Graphic Novel Review: Ivy Padayao

For my chosen graphic novel, I read through Urgent Request by Gene Luen Yang and Derek Kirk Kim. The story is a bout a girl named Janet who works a “boring” 9-5 job where her boss is very unappreciative of her. The story then goes on to show how a “Nigerian

“Urgent Request” by Gene Luen Yang and Derek Kirk Kim page 113

prince” got into touch with this girl over email asking for money for “help with his family”. She then begins to send over the money and quickly falls head over heels for this “prince”. Throughout the book the panels and graphics all seem very gloomy, dark, and very spread out around the pages. At the end, when she is fantasizing about the prince that doesn’t really exist, the panels become larger, more colorful, and cover more of the page. I think this style that the authors created really helps emphasize to the reader that there is a difference between her day-to-day “sad” life and the life she wants to create that’s in her head that’s colorful  and, in a sense, more exciting. The iconography is also very vague and not super detailed, so it helps the reader put themselves “into her shoes” more and makes them imagine themselves within the story. In this example, you can see how “gloomy” and spread out the panels are within the beginning of the Urgent Request by Gene Luen Yang and Derek Kirk Kim.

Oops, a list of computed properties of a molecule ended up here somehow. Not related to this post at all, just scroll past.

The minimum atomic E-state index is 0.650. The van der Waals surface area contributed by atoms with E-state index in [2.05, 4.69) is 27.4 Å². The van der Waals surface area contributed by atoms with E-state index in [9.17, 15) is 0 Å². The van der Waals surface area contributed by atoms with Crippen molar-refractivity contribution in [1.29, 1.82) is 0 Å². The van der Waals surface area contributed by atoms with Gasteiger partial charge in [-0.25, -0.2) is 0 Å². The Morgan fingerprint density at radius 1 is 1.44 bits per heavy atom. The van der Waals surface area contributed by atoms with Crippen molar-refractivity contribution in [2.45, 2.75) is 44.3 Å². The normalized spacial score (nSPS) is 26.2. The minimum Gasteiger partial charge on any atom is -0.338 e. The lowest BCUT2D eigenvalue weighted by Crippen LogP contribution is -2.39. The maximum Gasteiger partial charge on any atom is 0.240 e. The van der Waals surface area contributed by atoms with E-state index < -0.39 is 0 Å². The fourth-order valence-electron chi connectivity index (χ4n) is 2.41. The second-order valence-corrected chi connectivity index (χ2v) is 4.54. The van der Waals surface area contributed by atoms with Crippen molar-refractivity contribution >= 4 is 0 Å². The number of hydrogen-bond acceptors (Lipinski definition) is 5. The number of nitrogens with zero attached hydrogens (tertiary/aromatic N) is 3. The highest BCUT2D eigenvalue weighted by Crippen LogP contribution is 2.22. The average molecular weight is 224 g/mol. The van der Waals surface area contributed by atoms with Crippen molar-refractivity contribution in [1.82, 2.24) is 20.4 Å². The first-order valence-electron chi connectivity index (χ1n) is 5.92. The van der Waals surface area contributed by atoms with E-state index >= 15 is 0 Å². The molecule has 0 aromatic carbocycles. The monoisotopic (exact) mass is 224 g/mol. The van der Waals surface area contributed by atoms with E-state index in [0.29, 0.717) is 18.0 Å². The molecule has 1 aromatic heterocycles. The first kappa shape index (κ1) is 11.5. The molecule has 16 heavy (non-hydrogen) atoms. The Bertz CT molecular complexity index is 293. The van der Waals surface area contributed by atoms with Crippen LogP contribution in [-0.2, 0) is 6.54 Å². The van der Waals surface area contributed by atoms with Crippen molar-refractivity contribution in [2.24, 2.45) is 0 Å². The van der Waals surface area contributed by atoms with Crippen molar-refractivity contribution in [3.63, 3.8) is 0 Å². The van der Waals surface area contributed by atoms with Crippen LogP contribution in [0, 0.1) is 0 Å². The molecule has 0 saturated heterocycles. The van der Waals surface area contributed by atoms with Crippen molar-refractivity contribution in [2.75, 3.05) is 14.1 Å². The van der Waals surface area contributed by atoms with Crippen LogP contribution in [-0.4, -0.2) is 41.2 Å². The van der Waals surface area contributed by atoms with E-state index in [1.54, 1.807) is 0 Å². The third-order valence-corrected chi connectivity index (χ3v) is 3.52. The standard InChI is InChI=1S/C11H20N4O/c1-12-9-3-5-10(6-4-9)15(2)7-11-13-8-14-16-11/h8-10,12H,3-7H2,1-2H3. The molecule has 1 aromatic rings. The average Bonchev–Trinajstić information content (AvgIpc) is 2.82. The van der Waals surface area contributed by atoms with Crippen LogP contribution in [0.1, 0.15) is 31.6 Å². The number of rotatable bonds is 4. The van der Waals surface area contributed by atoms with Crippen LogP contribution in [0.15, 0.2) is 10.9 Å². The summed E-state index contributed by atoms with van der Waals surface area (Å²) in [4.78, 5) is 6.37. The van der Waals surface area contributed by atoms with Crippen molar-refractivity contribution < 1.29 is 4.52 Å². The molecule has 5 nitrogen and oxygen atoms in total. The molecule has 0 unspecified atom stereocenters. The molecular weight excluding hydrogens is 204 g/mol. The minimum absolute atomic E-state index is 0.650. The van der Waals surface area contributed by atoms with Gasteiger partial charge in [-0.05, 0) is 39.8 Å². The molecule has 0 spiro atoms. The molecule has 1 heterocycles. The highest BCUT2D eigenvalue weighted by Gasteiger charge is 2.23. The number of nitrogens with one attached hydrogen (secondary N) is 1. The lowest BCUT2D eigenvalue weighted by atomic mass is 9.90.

Something I noticed within the online digital comics I read through, were that they were all very interactive with the reader. The panels moved around, used different transitions, and I think this involves the reader into the story trying to make up for the reader not being able to physically flip and touch the graphic novel. In Scott McCloud’s book Understanding Comics he discusses how authors want the reader to really delve themselves into the story they are reading and how there are a number of different ways

“Mimi’s Last Coffee” by Scott McCloud made June 12, 2004 

for the author to do this. In the digital format, they can do this by making the story interactive with the reader. An example that does this where you can clearly see how interactive the comics can be, is Mimi’s Last Coffee by Scott McCloud. In this screenshot you can see how interactive this comic may be, and when the reader views it, it zooms in on which panel you want to read.

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